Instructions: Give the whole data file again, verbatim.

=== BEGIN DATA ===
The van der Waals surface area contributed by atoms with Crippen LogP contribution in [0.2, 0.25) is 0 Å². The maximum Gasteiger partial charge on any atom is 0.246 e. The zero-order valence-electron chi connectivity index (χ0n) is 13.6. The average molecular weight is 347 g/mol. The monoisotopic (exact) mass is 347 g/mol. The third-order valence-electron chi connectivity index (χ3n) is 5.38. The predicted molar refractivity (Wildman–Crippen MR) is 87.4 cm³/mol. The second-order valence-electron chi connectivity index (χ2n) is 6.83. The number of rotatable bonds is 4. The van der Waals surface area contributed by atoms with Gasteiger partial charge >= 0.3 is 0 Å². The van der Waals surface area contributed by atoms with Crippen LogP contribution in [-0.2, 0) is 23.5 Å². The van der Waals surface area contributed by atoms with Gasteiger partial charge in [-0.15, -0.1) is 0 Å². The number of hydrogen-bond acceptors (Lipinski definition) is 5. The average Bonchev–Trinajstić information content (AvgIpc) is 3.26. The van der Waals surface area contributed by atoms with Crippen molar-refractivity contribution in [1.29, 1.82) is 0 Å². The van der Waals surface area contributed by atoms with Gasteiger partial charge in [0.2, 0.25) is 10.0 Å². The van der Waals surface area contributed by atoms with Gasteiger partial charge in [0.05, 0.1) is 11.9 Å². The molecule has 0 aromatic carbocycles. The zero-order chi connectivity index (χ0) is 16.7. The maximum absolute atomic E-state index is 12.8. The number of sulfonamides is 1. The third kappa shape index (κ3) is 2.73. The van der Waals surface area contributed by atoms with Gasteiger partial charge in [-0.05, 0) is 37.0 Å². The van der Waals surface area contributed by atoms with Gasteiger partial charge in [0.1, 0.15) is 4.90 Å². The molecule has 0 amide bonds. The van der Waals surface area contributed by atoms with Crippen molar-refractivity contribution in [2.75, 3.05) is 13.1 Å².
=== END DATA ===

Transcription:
The van der Waals surface area contributed by atoms with Crippen LogP contribution in [0.2, 0.25) is 0 Å². The maximum Gasteiger partial charge on any atom is 0.246 e. The zero-order valence-electron chi connectivity index (χ0n) is 13.6. The average molecular weight is 347 g/mol. The monoisotopic (exact) mass is 347 g/mol. The third-order valence-electron chi connectivity index (χ3n) is 5.38. The predicted molar refractivity (Wildman–Crippen MR) is 87.4 cm³/mol. The second-order valence-electron chi connectivity index (χ2n) is 6.83. The number of rotatable bonds is 4. The van der Waals surface area contributed by atoms with Gasteiger partial charge >= 0.3 is 0 Å². The van der Waals surface area contributed by atoms with Crippen LogP contribution in [-0.2, 0) is 23.5 Å². The van der Waals surface area contributed by atoms with Gasteiger partial charge in [-0.15, -0.1) is 0 Å². The number of hydrogen-bond acceptors (Lipinski definition) is 5. The average Bonchev–Trinajstić information content (AvgIpc) is 3.26. The van der Waals surface area contributed by atoms with Crippen molar-refractivity contribution in [1.29, 1.82) is 0 Å². The van der Waals surface area contributed by atoms with Gasteiger partial charge in [0.2, 0.25) is 10.0 Å². The van der Waals surface area contributed by atoms with Gasteiger partial charge in [0.05, 0.1) is 11.9 Å². The molecule has 0 aromatic carbocycles. The zero-order chi connectivity index (χ0) is 16.7. The maximum absolute atomic E-state index is 12.8. The number of sulfonamides is 1. The third kappa shape index (κ3) is 2.73. The van der Waals surface area contributed by atoms with Gasteiger partial charge in [-0.05, 0) is 37.0 Å². The van der Waals surface area contributed by atoms with Gasteiger partial charge in [0.1, 0.15) is 4.90 Å². The molecule has 0 amide bonds. The van der Waals surface area contributed by atoms with Crippen molar-refractivity contribution in [2.75, 3.05) is 13.1 Å².